The rise and rise of online dating has created a surge of businesses that offer support services, with the trend spreading across the globe.
Psychologist and dating coach Melanie Schilling founded Dating Crusade a year ago to help women in their search for love. Schilling has recently been accredited by the International Dating Coach Association, and sees significant growth potential in this arm of her business, judging by overseas trends.
The reason online dating is enjoying a surge in popularity, Schilling says, is because it has become more socially acceptable.
“The stigma has started to diminish over the last five years. People are more comfortable saying, ‘I met my partner online’, ‘I’m currently online dating’, ‘I used Tinder and met this guy on the tram’. Those conversations are becoming more normal and there’s less of the shame and embarrassment.”
Most people know at least two or three established couples who met online, she says.
Schilling had the idea of become a dating coach after creating metaphors between dating and job searching for the professional coaching arm of her business.
“I started doing it to lighten the mood and get a bit of a laugh, saying ‘Imagine you’re on your first date’ when talking about the job interview. Then I started taking a look at my own life – I had been single for my entire 30s. For me, my 30s was all about my career and I had this lack of balance and I started seeing that in a lot of my clients as well,” says Schilling, who went on to meet her fiancé through online dating website eHarmony.
The range of services Schilling offers through Dating Crusade, include an online training program and one-on-one coaching, and she’s continually evolving her services to meet market demand.
“The most effective is the one-to-one coaching, because it’s such a personal topic and there’s so much vulnerability around it. That’s where the most shifts can take place and people can really take an honest look at themselves.”
While the date coaching arm of her business now accounts for 20 per cent of her income, she sees great potential, in the wake of large professional firms established in New York.
“I see it as a growth area. In the States and the UK it’s a much bigger industry than it is in Australia.”
New York based-Hunt Etheridge of the International Dating Coach Association, has worked in the industry for the past seven years and been at the forefront of wanting to legitimise the industry with accreditation processes.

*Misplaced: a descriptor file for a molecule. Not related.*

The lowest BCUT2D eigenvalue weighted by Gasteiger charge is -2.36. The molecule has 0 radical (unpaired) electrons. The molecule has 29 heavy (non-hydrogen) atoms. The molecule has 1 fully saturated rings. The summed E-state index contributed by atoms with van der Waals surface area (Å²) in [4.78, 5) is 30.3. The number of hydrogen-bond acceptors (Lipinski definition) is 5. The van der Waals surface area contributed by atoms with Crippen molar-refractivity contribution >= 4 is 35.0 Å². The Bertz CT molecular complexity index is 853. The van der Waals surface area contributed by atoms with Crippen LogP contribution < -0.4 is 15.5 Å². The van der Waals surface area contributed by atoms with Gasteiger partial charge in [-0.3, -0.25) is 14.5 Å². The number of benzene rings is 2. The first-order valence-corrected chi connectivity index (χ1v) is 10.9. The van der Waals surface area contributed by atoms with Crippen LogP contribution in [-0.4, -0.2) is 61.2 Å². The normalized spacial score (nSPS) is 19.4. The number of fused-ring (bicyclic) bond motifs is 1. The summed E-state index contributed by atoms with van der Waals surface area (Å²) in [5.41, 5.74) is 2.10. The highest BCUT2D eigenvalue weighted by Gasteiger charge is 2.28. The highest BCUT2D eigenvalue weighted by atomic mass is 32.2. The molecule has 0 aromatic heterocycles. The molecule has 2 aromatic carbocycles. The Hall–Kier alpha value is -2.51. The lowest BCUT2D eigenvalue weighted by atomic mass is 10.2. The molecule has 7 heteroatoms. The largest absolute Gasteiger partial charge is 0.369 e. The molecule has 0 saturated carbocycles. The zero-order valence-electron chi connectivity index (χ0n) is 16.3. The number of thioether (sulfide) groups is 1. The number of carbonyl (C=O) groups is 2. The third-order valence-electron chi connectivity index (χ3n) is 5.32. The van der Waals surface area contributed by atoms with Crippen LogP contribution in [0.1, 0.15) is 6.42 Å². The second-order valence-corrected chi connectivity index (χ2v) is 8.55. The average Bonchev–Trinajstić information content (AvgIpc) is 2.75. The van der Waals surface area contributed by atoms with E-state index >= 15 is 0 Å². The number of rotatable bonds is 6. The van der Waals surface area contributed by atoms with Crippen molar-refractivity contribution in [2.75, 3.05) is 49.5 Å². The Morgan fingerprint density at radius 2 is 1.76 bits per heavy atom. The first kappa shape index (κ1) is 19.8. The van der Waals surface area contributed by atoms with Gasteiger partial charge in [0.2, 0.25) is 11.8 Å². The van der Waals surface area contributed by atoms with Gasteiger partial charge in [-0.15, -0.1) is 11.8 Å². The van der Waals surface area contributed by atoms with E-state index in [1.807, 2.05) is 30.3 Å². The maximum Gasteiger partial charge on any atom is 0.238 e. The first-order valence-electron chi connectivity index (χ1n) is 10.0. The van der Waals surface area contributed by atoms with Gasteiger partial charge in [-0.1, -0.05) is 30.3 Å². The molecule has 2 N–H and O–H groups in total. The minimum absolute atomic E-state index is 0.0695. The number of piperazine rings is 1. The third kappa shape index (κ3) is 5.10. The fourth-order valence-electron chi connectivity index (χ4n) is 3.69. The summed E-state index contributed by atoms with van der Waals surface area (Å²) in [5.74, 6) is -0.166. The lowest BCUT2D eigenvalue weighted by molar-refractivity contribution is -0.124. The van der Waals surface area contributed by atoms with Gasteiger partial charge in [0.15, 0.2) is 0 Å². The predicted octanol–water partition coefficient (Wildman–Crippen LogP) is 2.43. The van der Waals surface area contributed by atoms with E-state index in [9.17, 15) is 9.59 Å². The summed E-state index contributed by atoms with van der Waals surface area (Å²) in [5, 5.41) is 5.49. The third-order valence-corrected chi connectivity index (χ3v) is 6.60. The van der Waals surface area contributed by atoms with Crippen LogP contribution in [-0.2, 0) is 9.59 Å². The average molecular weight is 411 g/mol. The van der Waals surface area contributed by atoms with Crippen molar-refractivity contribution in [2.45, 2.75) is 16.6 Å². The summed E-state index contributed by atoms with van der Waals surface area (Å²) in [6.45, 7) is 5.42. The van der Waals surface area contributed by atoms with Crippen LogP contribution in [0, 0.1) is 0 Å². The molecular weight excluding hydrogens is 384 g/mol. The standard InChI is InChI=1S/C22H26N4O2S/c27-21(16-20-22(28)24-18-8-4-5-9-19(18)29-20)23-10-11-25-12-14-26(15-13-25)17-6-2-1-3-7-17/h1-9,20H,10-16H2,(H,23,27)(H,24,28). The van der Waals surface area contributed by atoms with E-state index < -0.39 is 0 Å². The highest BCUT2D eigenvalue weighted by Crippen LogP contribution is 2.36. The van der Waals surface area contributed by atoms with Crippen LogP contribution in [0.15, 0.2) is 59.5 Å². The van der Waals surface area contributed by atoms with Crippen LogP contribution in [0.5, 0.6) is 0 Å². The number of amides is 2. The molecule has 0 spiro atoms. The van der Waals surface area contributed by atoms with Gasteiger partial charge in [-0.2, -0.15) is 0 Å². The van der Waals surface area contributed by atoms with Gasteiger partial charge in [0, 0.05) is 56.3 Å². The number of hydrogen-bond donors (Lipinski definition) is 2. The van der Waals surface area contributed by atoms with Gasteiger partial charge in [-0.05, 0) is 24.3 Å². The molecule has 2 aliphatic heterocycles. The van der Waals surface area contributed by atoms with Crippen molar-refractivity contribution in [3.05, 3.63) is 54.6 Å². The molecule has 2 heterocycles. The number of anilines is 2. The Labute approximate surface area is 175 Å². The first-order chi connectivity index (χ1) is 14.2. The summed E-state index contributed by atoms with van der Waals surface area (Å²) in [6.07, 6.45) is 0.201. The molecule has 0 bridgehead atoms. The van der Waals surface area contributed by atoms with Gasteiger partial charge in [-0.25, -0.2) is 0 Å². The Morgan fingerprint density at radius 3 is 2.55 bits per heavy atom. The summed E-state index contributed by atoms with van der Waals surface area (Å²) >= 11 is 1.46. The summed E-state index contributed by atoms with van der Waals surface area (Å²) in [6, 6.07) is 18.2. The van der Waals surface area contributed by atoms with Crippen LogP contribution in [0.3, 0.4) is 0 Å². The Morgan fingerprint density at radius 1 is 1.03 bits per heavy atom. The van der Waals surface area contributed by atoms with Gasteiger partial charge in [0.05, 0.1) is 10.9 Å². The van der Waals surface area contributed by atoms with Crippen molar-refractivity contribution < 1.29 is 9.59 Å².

Etheridge says there are multiple types of businesses that support online dating, such as services to help write a glowing profile or take a glamorous profile photograph, however he calls many of these services “Band-Aid solutions” for those seeking success in online dating.
“No matter how good that profile or that photograph is, you’re still the same person, you’ll still have the same issues when you meet people.”
Etheridge says dating coaching is the most substantial business type that’s grown in popularity on the back of online dating, because it helps fill the gap in skills for people shifting from cyber space into the real world.
“Men are losing many face-to-face skills because of online dating,” he says.
“Dating is a skill set. We have many C-Level executives and they see this is just another area of their life they want to get better at.”
It is a large-scale global business and three times a year Etheridge attends the online dating conference, iDate, which is usually held in Las Vegas, bringing together an average 500 industry folk for talks, workshops and business masterclasses.
Participants are predominantly from within online dating businesses, or the date-coaching industry. About a third of the audience is international, with a solid representation from Germans, and others travelling from Russia and the Ukraine.
Etheridge, who has a background as an actor and an MBA in marketing, says the reason the International Dating Coach Association was created was to bring credibility and accountability to this growing industry.
“There are a lot of dating coaches in the States. I equate it to being a stylist. People can wake up in the morning and go, ‘Yay, I’m a stylist today’, because there’s no board, no accreditation process.”
In particular, Etheridge says it is vital for legitimate dating coaches to differentiate themselves from pick-up artists, a field that he says was popular a decade ago.
“We’re trying to get out of the negativity, misogyny, manipulation and short-term results of pick-up artists.” By contrast, he says, date coaching is about helping people improve their prospects of finding a long-term compatible partner.
As part of its global accreditation process, coaches receive eight hours of face-to-face and eight hours of follow-up coaching on a diverse range of dating topics.
“We have a night time coach, day time coach, a flirting coach, ‘improv’, style coach and mock dates,” Etheridge says.
“Because no one can be an expert at everything.”